In these turbulent times, many of us are feeling anxious and in some cases panicked. Feeling as if we can take a breath in a safe and supportive environment where we are exploring practical steps for ways forward could be just what we need.

Coaching questions can build our resourcefulness and if we are all doing that, who knows what we can create together during the coming weeks and months.

When we are in our ‘freeze-flee-fight’ response, there are a number of hormones coursing around our bodies that are preparing us to deal with danger. Our higher reasoning is turned off and it is hard to think beyond the moment and our feelings within it. A coaching question can help bring us back and re-engage the logical parts of our brains. (If you want to read more about the stress response there are many articles available, here is just one.

Here are some coaching questions that we can use to self-coach or to help those around us as they navigate through unfamiliar and unknown terrain:

  • What is happening right now?
  • What are your current responses?
  • What actions have you taken already? What were the results?
  • In this current situation, what areas would you like to remain the same?
  • In this current situation, what areas would you like to change?
  • Even though it feels as if everything is different, what can you see that has remained the same (or similar)?
  • When have you experienced major change and uncertainty in the past? How did you move through it to where you are today? What did you learn that might be useful here?
  • What would your ideal outcome be?
  • What actions could you take?
  • What is within your purview or area of responsibility?
  • In the current situation, what can you control?
  • What would you like to do? What will you do?
  • What barriers might you face as you take action? How might you work around these barriers?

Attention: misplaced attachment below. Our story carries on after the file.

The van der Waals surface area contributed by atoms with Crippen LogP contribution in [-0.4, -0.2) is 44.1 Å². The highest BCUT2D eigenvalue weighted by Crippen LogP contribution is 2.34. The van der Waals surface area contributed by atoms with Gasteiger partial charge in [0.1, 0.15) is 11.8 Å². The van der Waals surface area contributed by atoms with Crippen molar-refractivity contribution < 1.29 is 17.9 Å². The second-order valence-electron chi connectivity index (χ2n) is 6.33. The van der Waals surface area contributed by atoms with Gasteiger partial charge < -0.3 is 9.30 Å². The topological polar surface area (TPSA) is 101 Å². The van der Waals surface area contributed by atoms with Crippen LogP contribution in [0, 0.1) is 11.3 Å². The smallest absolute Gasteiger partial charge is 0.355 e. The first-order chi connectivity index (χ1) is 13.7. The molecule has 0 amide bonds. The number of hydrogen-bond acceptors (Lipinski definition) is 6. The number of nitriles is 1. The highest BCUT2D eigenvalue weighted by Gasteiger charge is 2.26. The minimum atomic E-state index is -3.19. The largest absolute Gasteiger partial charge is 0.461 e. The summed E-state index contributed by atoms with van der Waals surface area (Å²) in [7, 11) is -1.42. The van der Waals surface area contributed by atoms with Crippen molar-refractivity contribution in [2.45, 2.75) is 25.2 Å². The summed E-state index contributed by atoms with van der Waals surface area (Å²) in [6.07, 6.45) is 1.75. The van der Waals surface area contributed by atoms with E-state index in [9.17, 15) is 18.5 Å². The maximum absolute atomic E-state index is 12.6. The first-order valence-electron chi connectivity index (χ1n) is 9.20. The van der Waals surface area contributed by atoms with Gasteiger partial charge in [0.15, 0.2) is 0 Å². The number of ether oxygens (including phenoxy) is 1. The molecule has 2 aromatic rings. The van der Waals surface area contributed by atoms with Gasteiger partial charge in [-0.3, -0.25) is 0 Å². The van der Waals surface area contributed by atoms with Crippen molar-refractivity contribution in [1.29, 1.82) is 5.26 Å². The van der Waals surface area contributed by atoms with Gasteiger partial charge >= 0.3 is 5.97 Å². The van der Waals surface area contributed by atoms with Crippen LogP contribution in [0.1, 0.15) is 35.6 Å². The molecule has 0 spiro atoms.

• What is the first thing that you will do? When will you do it?

If you are facilitating a coaching style conversation, whether with yourself or with another person, you may hear ‘I don’t know’ and that’s perfectly fine. At this point it’s helpful to reflect back what you do know.

If you’re self-coaching, you could do this by writing down your answers or even recording them on your phone and playing them back. If you are working with another person, this is the time to use some supportive silence and to play back what you’ve heard the other person say and share some of the thoughts that came up for you as they said it.

All the way through the conversation, it is important to remember to breathe as slowly, calmly and deeply as possible. This will take much needed oxygen to your brain and help you to think more clearly. If you’re working with another person, as you calm your breathing, so will they.

Building trust and community

It is becoming abundantly clear that we need to maintain contact with others even when we can’t be in the same location with them. Some coaching style questions during this contact could be much more helpful to your colleagues and friends than endless discussions about the lack of toilet rolls and cans of beans.

Coaching questions can build our resourcefulness and if we are all doing that, who knows what we can create together during the coming weeks and months.

I wish health and wellbeing for you, your colleagues, friends and family. Let’s keep in touch and use the TrainingZone community to support each other and learn from this experience.

Interested in this topic? Read Panic and the coronavirus pandemic: how L&D can coach leaders to think beneath the surface.